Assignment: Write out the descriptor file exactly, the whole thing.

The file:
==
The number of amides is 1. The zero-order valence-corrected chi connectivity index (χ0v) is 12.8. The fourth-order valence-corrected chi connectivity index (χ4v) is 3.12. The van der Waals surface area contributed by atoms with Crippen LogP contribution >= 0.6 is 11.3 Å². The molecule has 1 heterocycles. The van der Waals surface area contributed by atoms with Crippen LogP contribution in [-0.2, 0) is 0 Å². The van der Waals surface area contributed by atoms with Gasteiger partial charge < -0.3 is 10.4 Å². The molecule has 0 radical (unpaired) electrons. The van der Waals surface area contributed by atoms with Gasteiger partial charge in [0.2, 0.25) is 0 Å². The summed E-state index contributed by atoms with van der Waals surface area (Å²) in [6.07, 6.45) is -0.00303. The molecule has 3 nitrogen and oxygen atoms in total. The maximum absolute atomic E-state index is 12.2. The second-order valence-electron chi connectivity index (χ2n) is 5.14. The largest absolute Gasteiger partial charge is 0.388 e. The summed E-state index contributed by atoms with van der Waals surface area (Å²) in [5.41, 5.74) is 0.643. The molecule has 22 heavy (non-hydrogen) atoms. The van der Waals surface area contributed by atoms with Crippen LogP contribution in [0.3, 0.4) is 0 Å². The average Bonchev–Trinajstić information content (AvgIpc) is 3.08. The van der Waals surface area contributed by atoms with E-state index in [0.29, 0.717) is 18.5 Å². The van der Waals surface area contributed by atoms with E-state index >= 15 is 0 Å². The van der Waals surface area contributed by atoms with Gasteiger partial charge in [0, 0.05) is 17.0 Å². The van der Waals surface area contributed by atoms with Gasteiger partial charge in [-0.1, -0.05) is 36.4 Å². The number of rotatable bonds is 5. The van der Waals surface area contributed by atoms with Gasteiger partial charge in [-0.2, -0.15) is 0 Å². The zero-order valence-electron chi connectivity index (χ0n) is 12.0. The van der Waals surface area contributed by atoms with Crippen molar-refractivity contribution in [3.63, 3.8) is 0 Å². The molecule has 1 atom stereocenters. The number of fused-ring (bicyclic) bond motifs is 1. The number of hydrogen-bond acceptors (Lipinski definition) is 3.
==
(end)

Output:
The number of amides is 1. The zero-order valence-corrected chi connectivity index (χ0v) is 12.8. The fourth-order valence-corrected chi connectivity index (χ4v) is 3.12. The van der Waals surface area contributed by atoms with Crippen LogP contribution >= 0.6 is 11.3 Å². The molecule has 1 heterocycles. The van der Waals surface area contributed by atoms with Crippen LogP contribution in [-0.2, 0) is 0 Å². The van der Waals surface area contributed by atoms with Gasteiger partial charge < -0.3 is 10.4 Å². The molecule has 0 radical (unpaired) electrons. The van der Waals surface area contributed by atoms with Gasteiger partial charge in [0.2, 0.25) is 0 Å². The summed E-state index contributed by atoms with van der Waals surface area (Å²) in [6.07, 6.45) is -0.00303. The molecule has 3 nitrogen and oxygen atoms in total. The maximum absolute atomic E-state index is 12.2. The second-order valence-electron chi connectivity index (χ2n) is 5.14. The largest absolute Gasteiger partial charge is 0.388 e. The summed E-state index contributed by atoms with van der Waals surface area (Å²) in [5.41, 5.74) is 0.643. The molecule has 22 heavy (non-hydrogen) atoms. The van der Waals surface area contributed by atoms with Crippen LogP contribution in [0.3, 0.4) is 0 Å². The average Bonchev–Trinajstić information content (AvgIpc) is 3.08. The van der Waals surface area contributed by atoms with E-state index in [0.29, 0.717) is 18.5 Å². The van der Waals surface area contributed by atoms with E-state index >= 15 is 0 Å². The van der Waals surface area contributed by atoms with Gasteiger partial charge in [0, 0.05) is 17.0 Å². The van der Waals surface area contributed by atoms with Gasteiger partial charge in [-0.1, -0.05) is 36.4 Å². The number of rotatable bonds is 5. The van der Waals surface area contributed by atoms with Gasteiger partial charge in [-0.2, -0.15) is 0 Å². The zero-order valence-electron chi connectivity index (χ0n) is 12.0. The van der Waals surface area contributed by atoms with Crippen molar-refractivity contribution in [3.63, 3.8) is 0 Å². The molecule has 1 atom stereocenters. The number of fused-ring (bicyclic) bond motifs is 1. The number of hydrogen-bond acceptors (Lipinski definition) is 3.